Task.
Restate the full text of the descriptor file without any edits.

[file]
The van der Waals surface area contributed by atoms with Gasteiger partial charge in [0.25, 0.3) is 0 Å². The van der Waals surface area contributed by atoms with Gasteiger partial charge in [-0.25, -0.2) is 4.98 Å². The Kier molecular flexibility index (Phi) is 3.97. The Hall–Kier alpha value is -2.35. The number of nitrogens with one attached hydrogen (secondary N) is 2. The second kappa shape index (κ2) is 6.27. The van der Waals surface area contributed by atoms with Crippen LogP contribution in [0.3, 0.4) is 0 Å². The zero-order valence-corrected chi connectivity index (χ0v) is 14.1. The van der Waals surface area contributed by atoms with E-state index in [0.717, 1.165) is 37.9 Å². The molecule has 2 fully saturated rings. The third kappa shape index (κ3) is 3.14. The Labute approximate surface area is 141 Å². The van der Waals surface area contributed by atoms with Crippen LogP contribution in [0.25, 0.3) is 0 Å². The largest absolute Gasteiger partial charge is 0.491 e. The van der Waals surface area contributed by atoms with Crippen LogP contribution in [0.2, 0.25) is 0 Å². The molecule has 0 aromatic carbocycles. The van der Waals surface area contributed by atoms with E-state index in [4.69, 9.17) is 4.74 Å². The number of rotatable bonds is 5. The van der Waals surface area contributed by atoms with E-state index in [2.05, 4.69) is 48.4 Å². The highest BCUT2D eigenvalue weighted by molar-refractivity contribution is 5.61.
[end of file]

The van der Waals surface area contributed by atoms with Gasteiger partial charge in [0.25, 0.3) is 0 Å². The van der Waals surface area contributed by atoms with Gasteiger partial charge in [-0.25, -0.2) is 4.98 Å². The Kier molecular flexibility index (Phi) is 3.97. The Hall–Kier alpha value is -2.35. The number of nitrogens with one attached hydrogen (secondary N) is 2. The second kappa shape index (κ2) is 6.27. The van der Waals surface area contributed by atoms with Crippen LogP contribution in [0.3, 0.4) is 0 Å². The zero-order valence-corrected chi connectivity index (χ0v) is 14.1. The van der Waals surface area contributed by atoms with E-state index in [0.717, 1.165) is 37.9 Å². The molecule has 2 fully saturated rings. The third kappa shape index (κ3) is 3.14. The Labute approximate surface area is 141 Å². The van der Waals surface area contributed by atoms with Crippen LogP contribution in [0.25, 0.3) is 0 Å². The largest absolute Gasteiger partial charge is 0.491 e. The van der Waals surface area contributed by atoms with Crippen LogP contribution in [0.2, 0.25) is 0 Å². The molecule has 0 aromatic carbocycles. The van der Waals surface area contributed by atoms with E-state index in [4.69, 9.17) is 4.74 Å². The number of rotatable bonds is 5. The van der Waals surface area contributed by atoms with E-state index in [2.05, 4.69) is 48.4 Å². The highest BCUT2D eigenvalue weighted by molar-refractivity contribution is 5.61.